Alim, H. Samy and Geneva Smitherman. 2012. Articulate While Black: Barack Obama, Language, and Race in the U.S. Oxford University Press.
Atkins, Carolyn P. 1993. "Do Employment Recruiters Discriminate on the Basis of Nonstandard Dialect?" Journal of Employment Counseling 30(3):108–18.
Charmaz, Kathy. 2014. Constructing Grounded Theory. SAGE.
Dunstan, Stephany Brett and Audrey J. Jaeger. 2015. "Dialect and Influences on the Academic Experiences of College Students." The Journal of Higher Education 86(5):777–803.
Fridland, Valerie, Kathryn Bartlett, and Roger Kreuz. 2005. "Making Sense of Variation: Pleasantness and Education Ratings of Southern Vowel Variants." American Speech 80(4):366– 87.
Lippi-Green, Rosina. 1997. English with an Accent: Language, Ideology, and Discrimination in the United States. Psychology Press.
McBride, Kristina Holland. 2006. "Roots and Wings: Language Attitudes of Professional Women Native to the Blue Ridge Mountains of North Carolina." Doctoral Dissertation Indian University of Pennsylvania.
Niedzielski, Nancy A. and Dennis Richard Preston. 2003. Folk Linguistics. Walter de Gruyter.
Schwalbe, Michael et al. 2000. "Generic Processes in the Reproduction of Inequality: An Interactionist Analysis." Social Forces 79(2):419–52.
Schwalbe, Michael and Heather Shay. 2014. "Dramaturgy and Dominance." Pp. 155–80 in Handbook of the Social Psychology of Inequality, Handbooks of Sociology and Social Research, edited by J. D. McLeod, E. J. Lawler, and M. Schwalbe. Springer Netherlands.
Scott, Christopher E. 2008. "An Investigation of the Impact of Speaking the Lumbee Dialect on the Academic Achievement and Identity Development of Native American College Students (Doctoral Dissertation)." University of North Carolina at Chapel Hill, Chapel Hill.
Bordered by Bilingualism: Perceptions of University Students toward National and Foreign Languages
Madison Densmore, The University of Mississippi
Switzerland is only about 2.5% the size of the United States, yet it remains one of the most diverse countries in the world ("Population," 2017). The country recognizes three official languages—German, French, and Italian—as well as a fourth national one—Romansh. There are even three cantons which are officially bilingual: Bern, Valais, and Fribourg ("Bilinguisme," 2015). This last canton, home to the city of Fribourg, is French-German bilingual, yet the French language is dominant. Similarly, in the bilingual city of Barcelona, Spain, Catalan and Castilian Spanish coexist, yet the Catalan language dominates offices and schools ("Barcelona's Languages"). These European contexts contrast sharply with the degree of bilingualism and recognition of national languages in the United States, where much of society is regarded as monolingual and where English prevails over other languages.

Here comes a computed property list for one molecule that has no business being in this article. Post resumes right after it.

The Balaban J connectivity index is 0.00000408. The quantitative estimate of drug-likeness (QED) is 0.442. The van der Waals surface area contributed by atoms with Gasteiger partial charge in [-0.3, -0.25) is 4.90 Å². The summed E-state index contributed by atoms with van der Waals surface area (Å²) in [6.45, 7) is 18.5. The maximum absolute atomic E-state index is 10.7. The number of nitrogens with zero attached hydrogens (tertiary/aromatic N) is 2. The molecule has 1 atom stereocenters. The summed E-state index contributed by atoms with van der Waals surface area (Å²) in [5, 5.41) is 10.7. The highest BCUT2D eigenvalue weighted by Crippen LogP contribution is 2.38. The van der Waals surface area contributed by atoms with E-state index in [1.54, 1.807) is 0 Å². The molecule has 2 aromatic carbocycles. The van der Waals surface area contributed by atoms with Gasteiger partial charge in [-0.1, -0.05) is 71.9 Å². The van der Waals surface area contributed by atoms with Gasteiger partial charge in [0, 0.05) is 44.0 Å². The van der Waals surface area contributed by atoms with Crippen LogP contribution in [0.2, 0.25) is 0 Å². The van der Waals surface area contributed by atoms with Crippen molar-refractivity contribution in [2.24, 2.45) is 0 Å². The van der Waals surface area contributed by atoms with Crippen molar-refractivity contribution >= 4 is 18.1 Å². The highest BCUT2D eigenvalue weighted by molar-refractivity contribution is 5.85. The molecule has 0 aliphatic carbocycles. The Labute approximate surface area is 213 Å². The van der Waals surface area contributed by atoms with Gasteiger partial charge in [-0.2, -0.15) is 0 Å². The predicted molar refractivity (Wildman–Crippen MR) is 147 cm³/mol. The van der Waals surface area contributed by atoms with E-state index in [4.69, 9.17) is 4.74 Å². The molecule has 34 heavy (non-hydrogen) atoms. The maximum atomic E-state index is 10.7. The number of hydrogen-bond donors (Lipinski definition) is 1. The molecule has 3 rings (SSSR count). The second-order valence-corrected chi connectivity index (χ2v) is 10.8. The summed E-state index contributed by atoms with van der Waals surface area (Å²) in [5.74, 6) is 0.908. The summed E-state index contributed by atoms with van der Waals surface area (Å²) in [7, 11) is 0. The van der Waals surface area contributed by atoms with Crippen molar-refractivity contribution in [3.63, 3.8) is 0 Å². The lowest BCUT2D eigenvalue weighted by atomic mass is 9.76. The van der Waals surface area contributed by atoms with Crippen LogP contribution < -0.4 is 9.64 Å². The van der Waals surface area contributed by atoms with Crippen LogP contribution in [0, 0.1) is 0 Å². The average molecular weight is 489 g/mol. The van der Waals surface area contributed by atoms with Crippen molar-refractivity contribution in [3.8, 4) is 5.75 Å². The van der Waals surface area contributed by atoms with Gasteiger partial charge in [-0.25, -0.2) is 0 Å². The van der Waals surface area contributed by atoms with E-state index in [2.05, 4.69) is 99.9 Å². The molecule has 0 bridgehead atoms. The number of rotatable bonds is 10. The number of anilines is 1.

In general, bilingualism is perceived positively. Huguet et al. (2008) found that "when a bilingual programme is developed under appropriate conditions", language learners tend to be more open and have more positive attitudes toward other languages and their speakers (p. 266- 267). Yet language also implies culture and identity, and in bilingual communities, borders between the two languages are not always clear. Languages and identities overlap, and certain languages may appear to dominate others, like in the cases of Fribourg and Barcelona.
Over the course of several months, Fribourg, Switzerland, Barcelona, Spain, and Oxford, Mississippi—a monolingual, American Southern town—were studied using interviews and an online questionnaire which was made available in five languages. The interviews and survey involved questions about students' demographics, language ability, and perceptions toward bilingualism, the role of English, and the languages spoken in their communities and countries. The goal of this study was to determine if students felt positively toward the languages spoken in their environments, to gauge if there was a preference for English over a national language in Fribourg and Barcelona, and to determine if students thought communities were doing enough to promote bilingualism and multiculturalism. Overall, despite the cities' differences, most students agreed that their communities needed to do more to promote bilingualism and multiculturalism.
This presentation will discuss and compare the questionnaire data collected from the bilingual cities, Fribourg and Barcelona, and the monolingual city of Oxford. By investigating two bilingual communities and a monolingual one, this study endeavors to characterize the language borders that exist between Swiss national languages and English; between Catalan, Castilian Spanish, and English; and between English and minority languages, particularly Spanish. It also aspires to determine if Huguet et al.'s (2008) claim is true: if the bilingual communities are generally more positive toward other languages and cultures than monolingual Oxford.